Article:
Job Loss Report – The Rest of the Story

While many of my previous blog’s use of attempted humor to prove a point have generated some fun conversations, my goal is always to share relevant information that is hopefully found useful by many of our franchisees and sales associates.  After reviewing Friday’s jobless numbers, providing some direct factual information that can help shed some light for all of us seemed more appropriate.

For those of us that missed it, Friday’s release of Non-Farm Payrolls (aka ‘Employment Situation Report’…..better known as the ‘Jobs Report’) shared that 85,000 jobs were lost in December; much worse than anticipated.  85,000 is a very big number and made me sit and consider what- if anything- does this mean for us in residential real estate?  Having spent a large portion of my career in settlement services (mortgage, title, etc.), I am always very curious about market forces and the associated impact on lending practices, mortgage rates and real estate sales volumes.  I have also always believed that while originating loans should be left to a professional loan officer, we, in residential real estate, should remain aware of what is happening to be of better assistance to our buyers (especially if they are first time buyers) and sellers.

So, I spent Saturday morning reviewing what else the report and other business periodicals shared to get a better picture, and found some other interesting factoids.

  • The official unemployment rate was unchanged at 10.0%.  Most economists expected an uptick to 10.1% – so this was better than expected.
  • The average work week was unchanged at 33.2 hours and the hourly earnings increased 0.2%  – both as expected.  If the average work week increases and so do the average hourly earnings, it would indicate that the average working person is making more money.
  • The Bureau of Labor Statistics announced that the jobs report for November was revised for the better – from 11,000 job losses to 4,000 jobs created! (see Bloomberg News:
  • The October Non Farm Payroll loss number was cut from a loss of 190,000 to a loss of 111,000 – an improvement of 79,000 jobs.

Wow, I wish those numbers were in the newspaper articles I read!

With a better picture of the total macro economic climate, I turned my interests to mortgages and what the jobs report headlines have done to rates. As a reminder, mortgage rates are based upon the trading of Mortgage Backed Securities (MBS) and not the 10 year Treasury Note, as many people suspect.  When MBS prices move lower, lenders are forced to raise their rates to customers.  When MBS prices move higher, lenders have the ability to offer lower mortgage rates because they can sell those loans in their pipeline of loans for a higher price.  Think of it as a see-saw.  High MBS prices mean low rates and vice versa.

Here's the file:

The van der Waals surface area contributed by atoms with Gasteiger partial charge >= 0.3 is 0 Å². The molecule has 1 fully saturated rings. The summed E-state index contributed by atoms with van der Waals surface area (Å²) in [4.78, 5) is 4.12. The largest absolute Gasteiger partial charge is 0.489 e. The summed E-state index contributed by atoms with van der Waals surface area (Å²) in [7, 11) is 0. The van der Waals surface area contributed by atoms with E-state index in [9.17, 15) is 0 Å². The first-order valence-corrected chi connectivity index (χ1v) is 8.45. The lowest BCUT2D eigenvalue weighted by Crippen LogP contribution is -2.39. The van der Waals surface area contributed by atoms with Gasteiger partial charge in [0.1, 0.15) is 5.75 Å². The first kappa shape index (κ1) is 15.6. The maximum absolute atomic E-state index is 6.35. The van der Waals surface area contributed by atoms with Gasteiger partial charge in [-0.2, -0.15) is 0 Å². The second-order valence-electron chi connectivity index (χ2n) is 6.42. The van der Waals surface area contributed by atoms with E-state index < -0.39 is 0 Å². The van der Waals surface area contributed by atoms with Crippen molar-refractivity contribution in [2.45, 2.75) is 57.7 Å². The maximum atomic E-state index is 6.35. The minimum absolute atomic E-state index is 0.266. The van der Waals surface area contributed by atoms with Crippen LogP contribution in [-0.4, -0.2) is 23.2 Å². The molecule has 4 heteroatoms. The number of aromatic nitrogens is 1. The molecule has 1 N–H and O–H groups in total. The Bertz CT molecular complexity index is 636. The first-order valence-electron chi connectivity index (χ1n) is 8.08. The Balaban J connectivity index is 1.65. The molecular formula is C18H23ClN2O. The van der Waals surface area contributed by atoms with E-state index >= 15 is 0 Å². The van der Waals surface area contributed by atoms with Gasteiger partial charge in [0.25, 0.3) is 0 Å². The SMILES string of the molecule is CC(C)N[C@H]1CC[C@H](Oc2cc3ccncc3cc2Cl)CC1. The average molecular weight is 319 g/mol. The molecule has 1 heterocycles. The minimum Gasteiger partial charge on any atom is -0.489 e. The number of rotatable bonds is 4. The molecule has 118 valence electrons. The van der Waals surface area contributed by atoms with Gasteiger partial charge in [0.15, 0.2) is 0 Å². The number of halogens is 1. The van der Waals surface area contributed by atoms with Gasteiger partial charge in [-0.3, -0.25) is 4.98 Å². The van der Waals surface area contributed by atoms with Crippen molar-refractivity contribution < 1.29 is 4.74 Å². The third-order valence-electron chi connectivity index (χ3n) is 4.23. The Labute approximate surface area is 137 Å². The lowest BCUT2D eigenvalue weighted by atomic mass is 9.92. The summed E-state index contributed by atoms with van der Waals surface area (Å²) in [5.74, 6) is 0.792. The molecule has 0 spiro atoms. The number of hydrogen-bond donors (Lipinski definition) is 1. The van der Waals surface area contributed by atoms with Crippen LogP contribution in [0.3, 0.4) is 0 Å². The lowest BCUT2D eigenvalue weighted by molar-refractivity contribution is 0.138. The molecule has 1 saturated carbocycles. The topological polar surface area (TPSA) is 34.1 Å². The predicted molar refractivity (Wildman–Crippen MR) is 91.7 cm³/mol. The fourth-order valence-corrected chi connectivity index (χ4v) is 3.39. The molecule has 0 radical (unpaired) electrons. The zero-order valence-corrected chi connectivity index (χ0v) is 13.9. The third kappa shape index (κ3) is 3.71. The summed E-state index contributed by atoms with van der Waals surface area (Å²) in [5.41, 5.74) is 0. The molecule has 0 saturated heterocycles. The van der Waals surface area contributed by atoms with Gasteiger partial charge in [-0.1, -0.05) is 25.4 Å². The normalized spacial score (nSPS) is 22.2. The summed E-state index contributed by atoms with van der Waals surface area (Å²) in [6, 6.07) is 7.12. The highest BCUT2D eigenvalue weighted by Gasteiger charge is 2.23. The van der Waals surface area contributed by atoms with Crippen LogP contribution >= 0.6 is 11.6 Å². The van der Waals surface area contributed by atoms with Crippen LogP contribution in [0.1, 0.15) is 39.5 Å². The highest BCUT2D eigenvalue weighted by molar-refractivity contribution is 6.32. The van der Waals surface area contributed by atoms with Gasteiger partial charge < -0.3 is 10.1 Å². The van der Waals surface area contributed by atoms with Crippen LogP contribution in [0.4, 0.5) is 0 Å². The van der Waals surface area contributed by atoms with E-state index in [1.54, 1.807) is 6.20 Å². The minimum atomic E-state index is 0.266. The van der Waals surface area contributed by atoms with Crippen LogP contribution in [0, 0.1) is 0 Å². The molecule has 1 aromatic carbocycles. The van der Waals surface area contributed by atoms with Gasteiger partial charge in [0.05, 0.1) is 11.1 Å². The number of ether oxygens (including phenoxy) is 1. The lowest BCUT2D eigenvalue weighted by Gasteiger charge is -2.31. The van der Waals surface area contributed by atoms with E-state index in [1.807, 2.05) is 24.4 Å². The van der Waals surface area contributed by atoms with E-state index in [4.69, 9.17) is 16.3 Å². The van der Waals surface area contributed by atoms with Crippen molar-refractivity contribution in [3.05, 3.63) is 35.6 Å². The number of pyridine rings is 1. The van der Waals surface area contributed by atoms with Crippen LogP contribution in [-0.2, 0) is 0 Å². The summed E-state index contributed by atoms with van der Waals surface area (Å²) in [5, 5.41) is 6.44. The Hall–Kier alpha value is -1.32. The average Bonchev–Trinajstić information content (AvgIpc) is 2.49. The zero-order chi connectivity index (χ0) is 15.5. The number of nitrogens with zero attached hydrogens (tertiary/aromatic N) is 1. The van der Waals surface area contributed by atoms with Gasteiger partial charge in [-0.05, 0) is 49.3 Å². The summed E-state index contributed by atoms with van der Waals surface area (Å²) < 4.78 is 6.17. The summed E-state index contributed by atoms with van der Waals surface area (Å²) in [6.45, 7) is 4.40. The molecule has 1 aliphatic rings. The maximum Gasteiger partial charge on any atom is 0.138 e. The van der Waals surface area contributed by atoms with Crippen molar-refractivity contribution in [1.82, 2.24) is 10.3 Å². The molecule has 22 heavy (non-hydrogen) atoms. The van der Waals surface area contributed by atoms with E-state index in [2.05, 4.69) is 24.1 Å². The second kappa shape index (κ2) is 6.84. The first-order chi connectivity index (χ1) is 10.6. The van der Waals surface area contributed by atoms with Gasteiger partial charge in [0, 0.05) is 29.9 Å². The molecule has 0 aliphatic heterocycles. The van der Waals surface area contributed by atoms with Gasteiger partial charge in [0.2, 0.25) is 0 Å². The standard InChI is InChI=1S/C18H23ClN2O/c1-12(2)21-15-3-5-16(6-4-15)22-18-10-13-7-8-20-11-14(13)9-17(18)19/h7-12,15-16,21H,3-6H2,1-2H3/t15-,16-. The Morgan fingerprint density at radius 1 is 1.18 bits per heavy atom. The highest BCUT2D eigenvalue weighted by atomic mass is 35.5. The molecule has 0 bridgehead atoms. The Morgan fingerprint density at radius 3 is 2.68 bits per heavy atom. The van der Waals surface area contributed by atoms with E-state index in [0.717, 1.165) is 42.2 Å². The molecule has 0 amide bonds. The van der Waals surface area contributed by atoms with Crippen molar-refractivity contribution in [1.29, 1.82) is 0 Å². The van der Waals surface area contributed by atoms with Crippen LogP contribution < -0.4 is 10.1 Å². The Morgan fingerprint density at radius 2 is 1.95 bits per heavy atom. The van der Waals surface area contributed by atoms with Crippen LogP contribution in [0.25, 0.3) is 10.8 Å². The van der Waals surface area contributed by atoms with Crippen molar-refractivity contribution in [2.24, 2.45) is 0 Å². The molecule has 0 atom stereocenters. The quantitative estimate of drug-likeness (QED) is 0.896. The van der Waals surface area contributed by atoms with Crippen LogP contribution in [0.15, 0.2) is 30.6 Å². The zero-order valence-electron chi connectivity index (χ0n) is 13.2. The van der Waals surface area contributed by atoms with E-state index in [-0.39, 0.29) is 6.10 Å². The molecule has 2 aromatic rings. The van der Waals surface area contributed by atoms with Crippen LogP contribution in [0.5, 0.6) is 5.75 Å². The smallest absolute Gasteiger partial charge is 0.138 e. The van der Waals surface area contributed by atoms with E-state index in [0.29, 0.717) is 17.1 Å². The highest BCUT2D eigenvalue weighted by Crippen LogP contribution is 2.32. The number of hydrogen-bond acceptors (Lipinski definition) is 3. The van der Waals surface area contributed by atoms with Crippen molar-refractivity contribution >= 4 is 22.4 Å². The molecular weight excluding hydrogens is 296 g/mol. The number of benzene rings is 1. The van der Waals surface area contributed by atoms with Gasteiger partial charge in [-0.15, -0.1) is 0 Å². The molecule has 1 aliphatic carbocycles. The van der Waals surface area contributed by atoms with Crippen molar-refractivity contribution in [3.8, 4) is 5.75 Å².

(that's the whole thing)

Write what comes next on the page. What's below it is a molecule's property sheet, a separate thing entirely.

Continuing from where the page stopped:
What did Friday’s report of the 85,000 job losses do?  MBS prices began to fall.  And as we stated earlier, when prices fall, rates rise.  Many of the larger mortgage company websites demonstrated slight increases across all products.  A few of the mortgage companies that I spoke with stated that their 30 year fixed conventional mortgage rates actually remained in the 5% – 5.25% range – but the discount points required increased.  For me, these are still really great rates, and much better than the 7% rates of just a few years back!

So, while the numbers shared on Friday were troubling at first glance, remaining focused on the details provides a more complete picture, a bit of solace, and information that continues to differentiate you from other sales associates in your area.

In the months ahead, I am confident that we will read and hear many ups and downs as we begin our economic recovery.  As this happens, we will continue to provide you a complete picture to share with your sellers and buyers.

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